Old City Hall: Leipzig's Renaissance City hall. Contains a museum of city history which possesses the original of the only confirmed painting of Bach produced in his lifetime. It also contains interesting information regarding the public executions that previously took place in the market in front of the city hall. The most famous execution was that of Woyzeck later made famous by the Büchner play and the opera of Alban Berg.

The interior of the Old City Hall (built in 1556) was far more interesting of the outside view for me, however charming the latter may be. Inside there's an interesting museum covering the history of Leipzig from the very beginnings (in 12th century) till our days. One of the most touristy places of the whole city.

  • Auerbach's Keller[5]

This pub has been around since medieval times. Opened in 1525, it is among the oldest continuously operated pubs in Germany. The barrel cellar has been the background to a scene in one of Germany's most famous plays, "Faust" by Goethe[6]. The master of German literature himself used to drink his wine here, and the rooms are frequently the set for a live, around-the-city re-enactment of the play. (on the expensive side)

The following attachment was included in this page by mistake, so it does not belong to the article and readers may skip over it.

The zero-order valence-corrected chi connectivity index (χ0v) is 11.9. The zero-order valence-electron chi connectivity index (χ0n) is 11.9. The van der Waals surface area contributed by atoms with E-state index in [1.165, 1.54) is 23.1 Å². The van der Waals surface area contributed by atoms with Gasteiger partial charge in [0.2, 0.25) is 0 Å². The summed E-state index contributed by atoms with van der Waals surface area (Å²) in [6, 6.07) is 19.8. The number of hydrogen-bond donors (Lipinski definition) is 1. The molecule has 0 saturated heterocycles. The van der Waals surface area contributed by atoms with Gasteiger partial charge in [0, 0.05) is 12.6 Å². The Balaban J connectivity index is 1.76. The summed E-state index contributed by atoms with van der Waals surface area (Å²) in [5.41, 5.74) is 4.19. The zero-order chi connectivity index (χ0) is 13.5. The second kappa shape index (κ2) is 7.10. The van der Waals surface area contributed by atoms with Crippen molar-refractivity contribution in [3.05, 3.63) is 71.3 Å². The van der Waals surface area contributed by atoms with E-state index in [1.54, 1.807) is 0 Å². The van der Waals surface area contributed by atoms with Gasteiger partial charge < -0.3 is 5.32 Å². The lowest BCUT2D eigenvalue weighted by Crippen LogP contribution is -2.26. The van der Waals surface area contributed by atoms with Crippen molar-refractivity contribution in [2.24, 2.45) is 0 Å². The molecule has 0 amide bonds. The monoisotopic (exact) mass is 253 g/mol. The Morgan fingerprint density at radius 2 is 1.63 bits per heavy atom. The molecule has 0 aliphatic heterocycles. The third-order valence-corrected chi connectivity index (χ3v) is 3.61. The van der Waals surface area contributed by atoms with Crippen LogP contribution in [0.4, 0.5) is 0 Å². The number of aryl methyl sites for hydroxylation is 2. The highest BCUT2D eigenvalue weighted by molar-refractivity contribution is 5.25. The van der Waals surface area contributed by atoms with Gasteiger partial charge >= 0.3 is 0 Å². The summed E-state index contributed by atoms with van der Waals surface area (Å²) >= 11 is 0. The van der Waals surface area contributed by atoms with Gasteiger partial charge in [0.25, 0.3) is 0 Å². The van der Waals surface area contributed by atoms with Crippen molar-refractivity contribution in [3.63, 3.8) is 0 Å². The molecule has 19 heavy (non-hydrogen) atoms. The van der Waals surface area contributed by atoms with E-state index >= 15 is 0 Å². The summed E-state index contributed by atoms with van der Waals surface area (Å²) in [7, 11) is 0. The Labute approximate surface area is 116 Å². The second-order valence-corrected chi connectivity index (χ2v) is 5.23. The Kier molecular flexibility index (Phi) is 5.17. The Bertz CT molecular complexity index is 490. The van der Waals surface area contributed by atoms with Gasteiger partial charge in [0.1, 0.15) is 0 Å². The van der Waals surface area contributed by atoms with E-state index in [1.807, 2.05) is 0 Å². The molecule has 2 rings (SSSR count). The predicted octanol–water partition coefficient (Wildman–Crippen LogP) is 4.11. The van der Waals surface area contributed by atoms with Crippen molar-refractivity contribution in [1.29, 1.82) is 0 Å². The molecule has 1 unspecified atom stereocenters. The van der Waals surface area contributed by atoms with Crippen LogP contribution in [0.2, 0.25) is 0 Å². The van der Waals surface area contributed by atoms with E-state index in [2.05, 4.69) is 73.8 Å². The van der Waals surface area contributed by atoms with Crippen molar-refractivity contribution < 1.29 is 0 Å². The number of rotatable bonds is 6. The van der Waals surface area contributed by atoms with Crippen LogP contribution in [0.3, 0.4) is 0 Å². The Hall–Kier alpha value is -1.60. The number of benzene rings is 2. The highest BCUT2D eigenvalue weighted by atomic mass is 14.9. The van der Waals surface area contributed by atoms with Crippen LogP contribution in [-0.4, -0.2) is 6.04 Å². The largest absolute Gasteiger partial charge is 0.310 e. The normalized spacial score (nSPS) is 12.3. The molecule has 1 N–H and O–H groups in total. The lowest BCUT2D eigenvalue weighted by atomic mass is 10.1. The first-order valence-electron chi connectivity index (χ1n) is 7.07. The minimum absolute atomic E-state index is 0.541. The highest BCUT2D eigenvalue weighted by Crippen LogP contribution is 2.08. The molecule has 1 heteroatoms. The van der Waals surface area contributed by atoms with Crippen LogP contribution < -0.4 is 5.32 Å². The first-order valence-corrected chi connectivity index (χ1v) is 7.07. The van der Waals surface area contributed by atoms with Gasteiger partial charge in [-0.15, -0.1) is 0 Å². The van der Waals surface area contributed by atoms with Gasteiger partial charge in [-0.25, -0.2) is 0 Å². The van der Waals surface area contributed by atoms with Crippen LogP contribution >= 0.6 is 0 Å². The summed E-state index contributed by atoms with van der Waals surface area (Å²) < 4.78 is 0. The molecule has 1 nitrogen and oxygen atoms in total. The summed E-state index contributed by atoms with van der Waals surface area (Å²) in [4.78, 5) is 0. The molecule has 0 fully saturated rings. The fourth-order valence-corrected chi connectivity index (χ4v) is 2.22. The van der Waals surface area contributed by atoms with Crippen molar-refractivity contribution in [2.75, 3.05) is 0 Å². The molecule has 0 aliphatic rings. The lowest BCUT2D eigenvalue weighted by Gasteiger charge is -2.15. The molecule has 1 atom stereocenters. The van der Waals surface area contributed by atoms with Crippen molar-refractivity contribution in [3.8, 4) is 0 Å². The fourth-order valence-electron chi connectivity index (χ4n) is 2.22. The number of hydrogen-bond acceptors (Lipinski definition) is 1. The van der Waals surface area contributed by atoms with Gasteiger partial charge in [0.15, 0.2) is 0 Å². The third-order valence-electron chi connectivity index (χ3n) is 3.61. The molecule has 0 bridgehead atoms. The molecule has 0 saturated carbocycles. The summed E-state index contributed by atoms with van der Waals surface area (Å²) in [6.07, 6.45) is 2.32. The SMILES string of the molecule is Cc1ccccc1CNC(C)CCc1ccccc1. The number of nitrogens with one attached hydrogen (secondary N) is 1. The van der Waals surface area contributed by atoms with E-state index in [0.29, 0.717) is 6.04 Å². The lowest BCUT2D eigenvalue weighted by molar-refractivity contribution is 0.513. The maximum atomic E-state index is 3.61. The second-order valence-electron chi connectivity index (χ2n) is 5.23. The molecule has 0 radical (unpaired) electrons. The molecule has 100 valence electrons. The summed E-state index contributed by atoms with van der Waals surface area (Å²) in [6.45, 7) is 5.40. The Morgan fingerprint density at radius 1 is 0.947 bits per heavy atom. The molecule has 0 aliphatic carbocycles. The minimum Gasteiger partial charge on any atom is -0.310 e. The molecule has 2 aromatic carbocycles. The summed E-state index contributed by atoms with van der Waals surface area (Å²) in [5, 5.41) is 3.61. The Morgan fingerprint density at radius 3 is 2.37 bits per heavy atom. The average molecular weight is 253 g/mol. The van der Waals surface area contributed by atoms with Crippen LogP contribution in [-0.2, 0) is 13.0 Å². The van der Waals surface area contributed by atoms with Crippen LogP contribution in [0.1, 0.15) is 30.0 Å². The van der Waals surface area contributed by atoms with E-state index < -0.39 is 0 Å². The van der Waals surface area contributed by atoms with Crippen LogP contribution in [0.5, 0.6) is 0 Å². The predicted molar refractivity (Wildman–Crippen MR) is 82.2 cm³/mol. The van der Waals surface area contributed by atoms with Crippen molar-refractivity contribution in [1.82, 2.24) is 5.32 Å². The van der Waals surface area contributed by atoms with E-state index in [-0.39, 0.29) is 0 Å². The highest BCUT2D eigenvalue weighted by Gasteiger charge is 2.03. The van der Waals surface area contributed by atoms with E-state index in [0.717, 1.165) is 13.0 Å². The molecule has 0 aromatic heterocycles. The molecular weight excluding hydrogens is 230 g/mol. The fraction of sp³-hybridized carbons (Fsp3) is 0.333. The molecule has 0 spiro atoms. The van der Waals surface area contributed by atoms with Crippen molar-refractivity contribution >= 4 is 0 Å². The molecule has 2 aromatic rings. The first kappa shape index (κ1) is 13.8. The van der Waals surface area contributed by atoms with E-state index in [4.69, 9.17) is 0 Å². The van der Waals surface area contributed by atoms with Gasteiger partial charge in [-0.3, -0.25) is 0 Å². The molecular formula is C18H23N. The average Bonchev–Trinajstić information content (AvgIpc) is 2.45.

• Christmas Market

As in many other German cities, Leipzig hosts the Leipziger Weinachtsmarkt, or Leipzig Christmas Market, which opens in the last week of November, first week of December and continues until a few days before Christmas Day. The Leipzig Christmas Market is a major event in the city and is essentially a large winter-themed carnival, complete with a giant Ferris Wheel on Augustusplatz in between the Opera House and the Gewandhaus, carrousels and other small rides in addition to the usual market stalls and food vendors. The festivities take place throughout the inner city of Leipzig, with a majority of the market stalls stationed on Market Square in front of the Old Town Hall, but also on Petersstrasse, Grimmaischestrasse and Nikolaistrasse next to the Nikolai Church. The market stalls sell a variety of gifts unique to the Ore Mountain region south of Leipzig, as well as various traditional market foods such as fried potato pancakes (kartoffelpuffers), heurigen (roasted roll with cheese and meat) and glühwein (a spiced heated wine). There are also carolers and Christmas-themed events.

  • Leipzig Zoo